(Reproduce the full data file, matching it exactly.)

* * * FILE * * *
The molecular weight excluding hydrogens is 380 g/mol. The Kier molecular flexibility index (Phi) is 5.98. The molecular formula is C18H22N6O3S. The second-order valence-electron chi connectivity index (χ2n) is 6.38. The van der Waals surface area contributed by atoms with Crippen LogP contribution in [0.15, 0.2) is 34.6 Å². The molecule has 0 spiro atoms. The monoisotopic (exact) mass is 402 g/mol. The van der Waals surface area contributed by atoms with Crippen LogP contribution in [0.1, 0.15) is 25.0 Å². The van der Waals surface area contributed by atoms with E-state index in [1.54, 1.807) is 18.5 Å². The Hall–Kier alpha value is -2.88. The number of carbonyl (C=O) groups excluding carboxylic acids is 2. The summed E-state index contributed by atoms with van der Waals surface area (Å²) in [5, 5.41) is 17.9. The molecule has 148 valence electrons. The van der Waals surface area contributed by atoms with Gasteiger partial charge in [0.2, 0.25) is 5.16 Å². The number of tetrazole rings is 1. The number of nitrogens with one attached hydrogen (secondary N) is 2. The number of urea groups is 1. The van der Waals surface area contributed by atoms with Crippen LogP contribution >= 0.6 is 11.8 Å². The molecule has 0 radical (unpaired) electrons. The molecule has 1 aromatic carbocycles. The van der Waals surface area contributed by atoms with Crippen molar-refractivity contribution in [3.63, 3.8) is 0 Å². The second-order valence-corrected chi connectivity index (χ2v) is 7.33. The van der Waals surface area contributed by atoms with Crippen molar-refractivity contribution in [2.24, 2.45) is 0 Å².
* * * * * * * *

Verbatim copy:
The molecular weight excluding hydrogens is 380 g/mol. The Kier molecular flexibility index (Phi) is 5.98. The molecular formula is C18H22N6O3S. The second-order valence-electron chi connectivity index (χ2n) is 6.38. The van der Waals surface area contributed by atoms with Crippen LogP contribution in [0.15, 0.2) is 34.6 Å². The molecule has 0 spiro atoms. The monoisotopic (exact) mass is 402 g/mol. The van der Waals surface area contributed by atoms with Crippen LogP contribution in [0.1, 0.15) is 25.0 Å². The van der Waals surface area contributed by atoms with E-state index in [1.54, 1.807) is 18.5 Å². The Hall–Kier alpha value is -2.88. The number of carbonyl (C=O) groups excluding carboxylic acids is 2. The summed E-state index contributed by atoms with van der Waals surface area (Å²) in [5, 5.41) is 17.9. The molecule has 148 valence electrons. The van der Waals surface area contributed by atoms with Gasteiger partial charge in [0.2, 0.25) is 5.16 Å². The number of tetrazole rings is 1. The number of nitrogens with one attached hydrogen (secondary N) is 2. The number of urea groups is 1. The van der Waals surface area contributed by atoms with Crippen LogP contribution >= 0.6 is 11.8 Å². The molecule has 0 radical (unpaired) electrons. The molecule has 1 aromatic carbocycles. The van der Waals surface area contributed by atoms with Crippen molar-refractivity contribution in [3.63, 3.8) is 0 Å². The second-order valence-corrected chi connectivity index (χ2v) is 7.33. The van der Waals surface area contributed by atoms with Crippen molar-refractivity contribution in [2.24, 2.45) is 0 Å².